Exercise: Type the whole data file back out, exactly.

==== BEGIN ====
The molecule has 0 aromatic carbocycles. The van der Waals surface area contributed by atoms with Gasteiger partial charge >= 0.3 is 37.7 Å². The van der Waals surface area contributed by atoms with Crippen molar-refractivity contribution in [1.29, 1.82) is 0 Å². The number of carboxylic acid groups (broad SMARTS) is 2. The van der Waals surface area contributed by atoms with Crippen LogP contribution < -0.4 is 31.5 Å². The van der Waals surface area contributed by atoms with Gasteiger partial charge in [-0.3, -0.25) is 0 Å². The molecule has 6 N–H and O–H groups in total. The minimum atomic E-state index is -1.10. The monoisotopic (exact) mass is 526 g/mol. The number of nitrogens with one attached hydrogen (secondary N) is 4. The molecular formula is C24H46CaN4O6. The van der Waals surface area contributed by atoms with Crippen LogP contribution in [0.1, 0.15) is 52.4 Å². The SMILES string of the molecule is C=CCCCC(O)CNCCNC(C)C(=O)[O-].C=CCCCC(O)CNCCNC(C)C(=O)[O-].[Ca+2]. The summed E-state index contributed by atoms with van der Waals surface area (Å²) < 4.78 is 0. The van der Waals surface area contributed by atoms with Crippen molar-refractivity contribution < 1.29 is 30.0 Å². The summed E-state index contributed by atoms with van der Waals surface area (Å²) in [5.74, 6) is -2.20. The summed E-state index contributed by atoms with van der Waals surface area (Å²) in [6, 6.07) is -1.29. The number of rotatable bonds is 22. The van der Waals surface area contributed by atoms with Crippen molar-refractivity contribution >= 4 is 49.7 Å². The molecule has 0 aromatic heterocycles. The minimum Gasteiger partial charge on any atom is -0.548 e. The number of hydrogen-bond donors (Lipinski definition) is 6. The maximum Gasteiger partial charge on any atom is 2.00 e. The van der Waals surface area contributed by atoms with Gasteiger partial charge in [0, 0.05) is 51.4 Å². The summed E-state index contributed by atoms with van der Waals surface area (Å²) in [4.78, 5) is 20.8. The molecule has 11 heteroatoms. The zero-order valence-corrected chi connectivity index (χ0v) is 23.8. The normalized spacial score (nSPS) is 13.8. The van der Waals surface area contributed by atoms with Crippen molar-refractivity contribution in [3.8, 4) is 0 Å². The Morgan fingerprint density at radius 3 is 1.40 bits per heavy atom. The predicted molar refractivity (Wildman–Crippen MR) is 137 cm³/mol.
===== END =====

The molecule has 0 aromatic carbocycles. The van der Waals surface area contributed by atoms with Gasteiger partial charge >= 0.3 is 37.7 Å². The van der Waals surface area contributed by atoms with Crippen molar-refractivity contribution in [1.29, 1.82) is 0 Å². The number of carboxylic acid groups (broad SMARTS) is 2. The van der Waals surface area contributed by atoms with Crippen LogP contribution < -0.4 is 31.5 Å². The van der Waals surface area contributed by atoms with Gasteiger partial charge in [-0.3, -0.25) is 0 Å². The molecule has 6 N–H and O–H groups in total. The minimum atomic E-state index is -1.10. The monoisotopic (exact) mass is 526 g/mol. The number of nitrogens with one attached hydrogen (secondary N) is 4. The molecular formula is C24H46CaN4O6. The van der Waals surface area contributed by atoms with Crippen LogP contribution in [0.1, 0.15) is 52.4 Å². The SMILES string of the molecule is C=CCCCC(O)CNCCNC(C)C(=O)[O-].C=CCCCC(O)CNCCNC(C)C(=O)[O-].[Ca+2]. The summed E-state index contributed by atoms with van der Waals surface area (Å²) < 4.78 is 0. The van der Waals surface area contributed by atoms with Crippen molar-refractivity contribution < 1.29 is 30.0 Å². The summed E-state index contributed by atoms with van der Waals surface area (Å²) in [5.74, 6) is -2.20. The summed E-state index contributed by atoms with van der Waals surface area (Å²) in [6, 6.07) is -1.29. The number of rotatable bonds is 22. The van der Waals surface area contributed by atoms with Crippen molar-refractivity contribution >= 4 is 49.7 Å². The molecule has 0 aromatic heterocycles. The minimum Gasteiger partial charge on any atom is -0.548 e. The number of hydrogen-bond donors (Lipinski definition) is 6. The maximum Gasteiger partial charge on any atom is 2.00 e. The van der Waals surface area contributed by atoms with Gasteiger partial charge in [0, 0.05) is 51.4 Å². The summed E-state index contributed by atoms with van der Waals surface area (Å²) in [4.78, 5) is 20.8. The molecule has 11 heteroatoms. The zero-order valence-corrected chi connectivity index (χ0v) is 23.8. The normalized spacial score (nSPS) is 13.8. The van der Waals surface area contributed by atoms with Crippen molar-refractivity contribution in [3.8, 4) is 0 Å². The Morgan fingerprint density at radius 3 is 1.40 bits per heavy atom. The predicted molar refractivity (Wildman–Crippen MR) is 137 cm³/mol.